It’s now only 3 weeks until I fly out to Canada for the start of the Great Divide ride and once again I’ve still got plenty to organise.
I have my flight booked, somewhere to stay when I arrive, my bike is repaired and ready to ride and I know the route I’ll be cycling.
But there’s plenty more to sort out…
Like any holiday, I’ll be needing to get travel insurance. Negotiating the myriad of insurance companies and trawling their terms and conditions to find one company that will cover a long cycle-touring trip is always a chore. Generally, travel insurers aren’t keen on cycle tourers and often won’t provide cover, or only on an incidental basis, or they add on a massive charge as they consider cycle touring a high risk sport. Forget trying to get your bike insured (it’s easier to add it to your home insurance). Just stick to the essential accident and medical cover.
There are plenty of long-term cycle tourers who don’t bother with insurance – Of 25 asked by the Travelling Two, a third don’t.
I used American Express for my 2-year Africa tour. It was the only company that would provide cover for 2-years cycling in Africa. I checked out at least 20 other companies. Fortunately I never had to make a claim. Was it a waste of money? Chances are, in many of the regions I was travelling through, if I had got seriously ill or had an accident, there would have been no fast rescue service. Had I needed to go to hospital, treatment would have been relatively cheap and probably I could have covered the costs myself. I probably would have tried to avoid hospital anyway. I carried a comprehensive first-aid kit and may well have been better equipped than some of the local hospitals. Having the insurance did give me peace of mind however. It was there if I needed it. But if I was doing the same trip again, I probably wouldn’t bother.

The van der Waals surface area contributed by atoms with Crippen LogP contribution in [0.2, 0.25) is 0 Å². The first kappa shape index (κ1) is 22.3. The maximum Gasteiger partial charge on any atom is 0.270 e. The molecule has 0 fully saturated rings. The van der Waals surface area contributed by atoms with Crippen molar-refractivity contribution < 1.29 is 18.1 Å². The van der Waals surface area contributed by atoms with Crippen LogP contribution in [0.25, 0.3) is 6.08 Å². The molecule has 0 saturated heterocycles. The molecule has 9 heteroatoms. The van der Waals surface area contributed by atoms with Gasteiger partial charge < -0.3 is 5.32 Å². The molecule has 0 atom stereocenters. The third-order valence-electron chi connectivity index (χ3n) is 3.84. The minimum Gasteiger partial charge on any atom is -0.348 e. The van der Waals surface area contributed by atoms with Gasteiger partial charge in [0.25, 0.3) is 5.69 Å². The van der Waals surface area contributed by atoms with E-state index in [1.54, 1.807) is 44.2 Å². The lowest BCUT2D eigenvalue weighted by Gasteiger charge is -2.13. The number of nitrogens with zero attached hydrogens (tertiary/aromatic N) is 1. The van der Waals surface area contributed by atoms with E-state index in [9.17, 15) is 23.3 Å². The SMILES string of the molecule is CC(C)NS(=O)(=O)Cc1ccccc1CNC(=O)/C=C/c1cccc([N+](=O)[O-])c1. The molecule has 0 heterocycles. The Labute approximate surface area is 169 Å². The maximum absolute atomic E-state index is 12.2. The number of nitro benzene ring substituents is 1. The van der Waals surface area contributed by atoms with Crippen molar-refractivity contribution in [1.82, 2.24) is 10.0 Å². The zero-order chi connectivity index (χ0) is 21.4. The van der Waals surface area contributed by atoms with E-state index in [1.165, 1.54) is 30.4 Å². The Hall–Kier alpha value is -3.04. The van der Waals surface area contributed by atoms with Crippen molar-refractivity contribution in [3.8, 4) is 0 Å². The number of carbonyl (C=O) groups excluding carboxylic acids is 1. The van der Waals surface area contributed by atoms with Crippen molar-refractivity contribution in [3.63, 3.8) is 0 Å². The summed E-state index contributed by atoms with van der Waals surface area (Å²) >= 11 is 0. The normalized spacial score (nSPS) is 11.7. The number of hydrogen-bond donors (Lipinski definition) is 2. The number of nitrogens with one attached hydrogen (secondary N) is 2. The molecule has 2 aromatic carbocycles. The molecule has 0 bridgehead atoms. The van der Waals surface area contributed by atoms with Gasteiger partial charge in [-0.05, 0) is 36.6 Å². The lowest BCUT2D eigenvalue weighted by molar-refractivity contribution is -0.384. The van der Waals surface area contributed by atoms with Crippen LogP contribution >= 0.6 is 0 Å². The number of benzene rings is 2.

But that was Africa. And this next trip is to the States. Medical care in the US is excellent. But excellence comes at a price. This is one country where I would definitely get travel insurance for. And just to prove my point… the last time I went to the US, I spent a couple of days mountain-biking and fell off. Fell off, over the handlebars, face-planting onto the trail with bike flying off into a nearby bush. I hurt my leg and my friends had to call the emergency services. Six hours later, having been stretchered off the trail and I arrived at the hospital, high on strong painkillers. The bill, which came to a few thousand dollars, was paid for by my insurers (STA Travel).
So the search for insurance continues… at the moment I’m heading towards World Wide Insure, but I need to read the small print first.